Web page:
The Magazine For Slot Car Enthusiasts

Ed Harris - Smoothing Out Those Thunderjet Chassis
The flat toothpick also lets me force a bit into the bottom arm hole and the lower cluster gear shaft bore.

After I have a kind of "moat" of Simichrome built up, I use a Q-Tip to drip Brasso into the "moat", and once everything is smoothed up, I take it to the sink and scrub the chassis with a toothbrush and Liquid Lava, disassemble, and run through the UC. The last few nights I've been experimenting with switching the rail polarity on the dyno to reverse, then flipping the chassis upside down (it still runs "forward" this way). Then I put a drop at a time of Brasso using the Q-Tip, in the brush bores.

It seems to be actually polishing the tops of the brushes and the bottom of the armature at the point of contact.... I am getting chassis fairly regularly that will spin the dyno above 500. I do this after everything else, and it means I have to run them through the UC again, but 500! Man, six weeks ago, the fastest TJ I'd ever seen was 460.

The only part that even sees a file is the idler gear on mine. I try to round off the square corners before I start the lapping process. The other gears really don't move around or drag on their corners, unless something is very wrong/crooked.

You need to get a dropper bottle (the one I use had cat medicine in it originally, so maybe a pharmacy or veterinary supply might have 'em). Mine holds about an ounce of liquid, and I fill it with LifeLike Track Cleaning fluid. It is the absolute best for flushing out the gearplate gears/bores with the motor running, as well as being better "comm drops" for the TJ than any of the "real" comm drops from Trinity or RevTech (hobby shops that sell R/C cars have comm drops). It's amazing stuff, you can hear the motors spin up faster, and a few applications really helps seat the brushes. It cuts the amp draw and raises the dyno reading! For this use I've also tried AJ's TNT, but so far the LL is the top stuff. It also helps flow the light lubes down into the gearplate shaft bores. Neat, you've gotta try this stuff.

One thing to be aware of with the Ultrasonic Cleaners is that the solutions that have Ammonia (like what I'm using) will soften the copper of the brush springs and armature comm plate if these parts are left in the solution a long time, like overnight. The brush springs can get so weak the chassis is useless, and if the comm plate copper gets too soft, you'll get weird "3-bladed prop" wear patterns, and the armature will have to be replaced. Just try to limit the time in the solution to no more than 30 minutes at a time, and be aware of the accumulated time spent in the UC.

In this article Earl Harris is going to tell you how to set up a stock Thunderjet by lapping the Chassis:

Use a flat toothpick to apply some Simichrome around the armature gear and dab some on the hole in the bottom of the arm, with no idler gear installed. Run the motor forward and reverse, reapplying when the motor starts to squeal. You can use a few drops of LifeLike Track Cleaner to help dissolve the Simichrome so it'll flow under the top gear and around the arm shaft at the bottom, easiest to do the bottom with the chassis inverted.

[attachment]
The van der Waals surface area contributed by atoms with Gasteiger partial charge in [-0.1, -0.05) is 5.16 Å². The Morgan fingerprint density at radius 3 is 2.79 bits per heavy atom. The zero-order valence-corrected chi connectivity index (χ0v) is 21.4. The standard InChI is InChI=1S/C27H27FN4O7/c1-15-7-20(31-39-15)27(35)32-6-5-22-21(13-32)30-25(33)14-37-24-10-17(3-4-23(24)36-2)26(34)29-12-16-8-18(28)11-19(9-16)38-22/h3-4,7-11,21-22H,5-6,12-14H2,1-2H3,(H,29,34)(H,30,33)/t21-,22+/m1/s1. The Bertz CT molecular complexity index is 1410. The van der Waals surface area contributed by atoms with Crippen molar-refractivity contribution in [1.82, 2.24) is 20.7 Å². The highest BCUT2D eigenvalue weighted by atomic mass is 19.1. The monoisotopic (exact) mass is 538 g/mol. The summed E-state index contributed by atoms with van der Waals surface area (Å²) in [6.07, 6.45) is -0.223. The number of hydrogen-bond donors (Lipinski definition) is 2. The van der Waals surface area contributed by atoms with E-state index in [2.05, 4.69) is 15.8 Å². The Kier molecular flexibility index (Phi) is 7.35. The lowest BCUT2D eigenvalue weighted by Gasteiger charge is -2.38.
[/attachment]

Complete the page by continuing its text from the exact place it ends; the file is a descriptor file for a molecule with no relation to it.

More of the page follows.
After a while of doing this, you'll get used to when you should stop. Once these two most important spots are done, you can clean everything really good in an Ultrasonic Cleaner (UC) and start over with the idler gear on but no rear axle installed yet.

Ultra Sonic Cleaner
When the motor starts to squeal after the second dousing, stop, disassemble again, and run it through the UC for at least 30 minutes. It is important to get all the polish out of the car, or it will continue to wear, and that's bad.

Reassemble, lightly oiling all the bores, idler pin, axle holes, and run the chassis. When you get everything "right" you will hear a big difference in the speed of the chassis. If you want the last "N"th degree, flow some Brasso around the gear train, bores underneath, axle friction points, and listen to the motor.

Thunderjet Chssis
Thunderjet Chssis
Reassemble, lightly oil, and spin it up under power. To verify that all the polish is out, drip some LL TC on the top gears, if the foam is grey, continue dripping on the LL TC until it is clean, whitish looking.

Then disassemble again, run it through the UC, reassemble and lightly oil. You should be to the point where the chassis can run as well as it was designed, barring mfg. errors. Some just run better than others, no matter what.

Hope this helps. I do all this on my dyno so I can track the progress, but the same procedures will accomplish the same things, with or without the dyno.

Note: I think once you get the Simichrome you'll be surprised how much quicker it is to get the things broke in. I use a flat toothpick and just load the gearplate with it, and keep pushing it against the gears until it basicly turns dark gray.

This time, the gears you want to lap are the top three on the gearplate, and the bores the cluster gear shaft runs in. It's nice to have a way to adjust the speed of the motor, like an old Aurora wheel speed control, but a rubber band on a newer trigger type can work as well. Again, you want to get the Simichrome to "flow" around the gears and under the rear gear to polish the top bore. The bottom bore in the back is best done like the lower arm hole; with the chassis inverted. Let everything smooth out nicely, adding LL TC to "thin" the Simichrome. Reclean in the UC.

Install the rear axle and crown gear, and reassemble. This last time, you are going after the rear axle bores in the chassis, the spot where the crown gear rubs the frame, and the gear mesh of the crown and lower cluster gear. Make sure you get all these spots freed up, then disassemble everything and clean it all again in the UC.

Repeat the Brasso application at least one more time, it flows very nicely (it's a lot lighter grit than the Simichrome).